The actions over which the UPC has exclusive competence are detailed in Article 32 UPCA (infringement, revocation, declarations of non-infringement, prior user rights, provisional measures and injunctions, damages, licences of right and appeals from the EPO relating to the unitary patent). Infringement provisions are detailed in Articles 25-27UPCA with prior user rights and exhaustion covered in Articles 28 and 29 UPCA.
Decisions of the UPC will result in injunctions, damages awards and revocation across all participating member states.
As discussed in more detail in our review of the first and second episodes of the CIPA UP/UPC series, during a transitional period of 7 (or 14) years there will be a dual jurisdiction arrangement between the UPC and national courts. This is likely to make it tricky to provide Freedom to Operate opinions as there may be different applicable law depending on whether a granted patent is a unitary patent or not (or whether a granted EP patent is opted out or not).
Vicki noted that the UKIPO is offering to do opinion work but queried whether they have fully thought through the implications of which law will apply.
Other points of note in relation to the transitional provisions of the UPC: (i) when considering the opt-out of a granted EP patent it should be appreciated that the co-owners of a patent and/or the owners of an SPC may have different representatives; (ii) opt-out requests are not going to be examined apparently. This may mean that the opt-out status of opted out patents could be challenged.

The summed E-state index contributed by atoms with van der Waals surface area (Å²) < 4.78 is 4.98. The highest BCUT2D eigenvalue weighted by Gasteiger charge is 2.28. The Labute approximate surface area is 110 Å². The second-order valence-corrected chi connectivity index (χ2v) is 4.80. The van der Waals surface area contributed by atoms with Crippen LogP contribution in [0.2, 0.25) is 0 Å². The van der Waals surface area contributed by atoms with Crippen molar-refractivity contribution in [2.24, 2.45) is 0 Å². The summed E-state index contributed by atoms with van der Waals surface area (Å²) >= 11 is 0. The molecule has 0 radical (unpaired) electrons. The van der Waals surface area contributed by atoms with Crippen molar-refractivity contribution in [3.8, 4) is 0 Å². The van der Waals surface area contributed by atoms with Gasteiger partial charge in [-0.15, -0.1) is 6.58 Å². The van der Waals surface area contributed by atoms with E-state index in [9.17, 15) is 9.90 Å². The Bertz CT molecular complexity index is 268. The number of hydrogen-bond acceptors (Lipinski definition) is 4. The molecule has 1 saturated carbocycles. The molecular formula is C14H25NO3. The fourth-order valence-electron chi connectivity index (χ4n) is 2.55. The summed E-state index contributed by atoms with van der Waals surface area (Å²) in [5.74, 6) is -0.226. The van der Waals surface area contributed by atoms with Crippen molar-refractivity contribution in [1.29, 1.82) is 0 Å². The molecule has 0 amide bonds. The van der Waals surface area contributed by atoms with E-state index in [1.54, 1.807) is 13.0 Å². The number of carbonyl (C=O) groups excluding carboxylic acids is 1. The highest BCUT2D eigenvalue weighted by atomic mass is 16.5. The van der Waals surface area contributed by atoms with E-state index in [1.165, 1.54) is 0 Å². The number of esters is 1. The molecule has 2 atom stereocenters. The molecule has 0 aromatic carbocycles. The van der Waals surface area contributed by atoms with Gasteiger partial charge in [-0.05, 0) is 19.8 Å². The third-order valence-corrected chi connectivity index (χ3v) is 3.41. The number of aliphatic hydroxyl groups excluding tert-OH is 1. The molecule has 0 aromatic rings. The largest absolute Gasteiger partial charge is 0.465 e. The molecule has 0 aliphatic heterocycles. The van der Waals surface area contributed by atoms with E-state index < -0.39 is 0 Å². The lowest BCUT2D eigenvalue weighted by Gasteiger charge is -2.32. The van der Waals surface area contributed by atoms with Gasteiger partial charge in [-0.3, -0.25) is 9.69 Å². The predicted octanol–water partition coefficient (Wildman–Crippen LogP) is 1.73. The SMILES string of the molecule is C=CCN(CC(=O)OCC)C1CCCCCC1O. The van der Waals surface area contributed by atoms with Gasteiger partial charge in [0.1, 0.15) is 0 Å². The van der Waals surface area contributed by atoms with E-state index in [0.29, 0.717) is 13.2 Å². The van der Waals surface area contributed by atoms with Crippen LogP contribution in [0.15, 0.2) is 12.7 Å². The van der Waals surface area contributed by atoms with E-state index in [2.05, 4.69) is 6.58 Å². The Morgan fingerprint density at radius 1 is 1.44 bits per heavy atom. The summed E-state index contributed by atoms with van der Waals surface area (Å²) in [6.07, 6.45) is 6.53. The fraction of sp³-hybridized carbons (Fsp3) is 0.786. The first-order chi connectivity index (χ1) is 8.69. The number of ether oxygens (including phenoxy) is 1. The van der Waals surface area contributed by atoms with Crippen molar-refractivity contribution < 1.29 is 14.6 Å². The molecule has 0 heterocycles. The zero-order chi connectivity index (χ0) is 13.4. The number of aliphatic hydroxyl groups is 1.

Parties before the UPC must be represented by either a lawyer or a European patent attorney with extra qualifications. Vicki noted that there is no limit on the type of lawyers who can represent at the UPC. Vicki also encouraged European patent attorneys who will fall within the grandfathering provisions to register as representatives as soon as they are able since the grandfathering provisions will only be temporary.
Court fees in the UPC will comprise fixed fees and potentially value based fees. Infringement actions will cost 11,000 Euros + potentially a value based fee (the level of the value based fee can be seen here), revocation actions will cost 20,000 Euros and counterclaims for revocation will cost between 11,000-20,000 Euros. It is noted that there are reductions for small and micro-entities and also rebates to encourage early settlements. Cost recovery is available to the winning party in the UPC on a banded scale. It is noted that the cost recovery bands do not match up exactly with the value based fee bands.
The UPC aims to be a quick territory with cases getting to trial in a year. This timescale compares favourably to EPO opposition and appeal timescales however national courts may offer similarly speedy trials.
Double patenting – the seminar ended with a quick note on double patenting between national systems and the unitary patent. The UK has opted not to allow double patenting between GB patents and EP(UP) patents (i.e. the same situation as presently between granted EP patents and national GB patents). In Germany however double patenting appears as though it will be allowable.
Mark Richardson 6 June 2017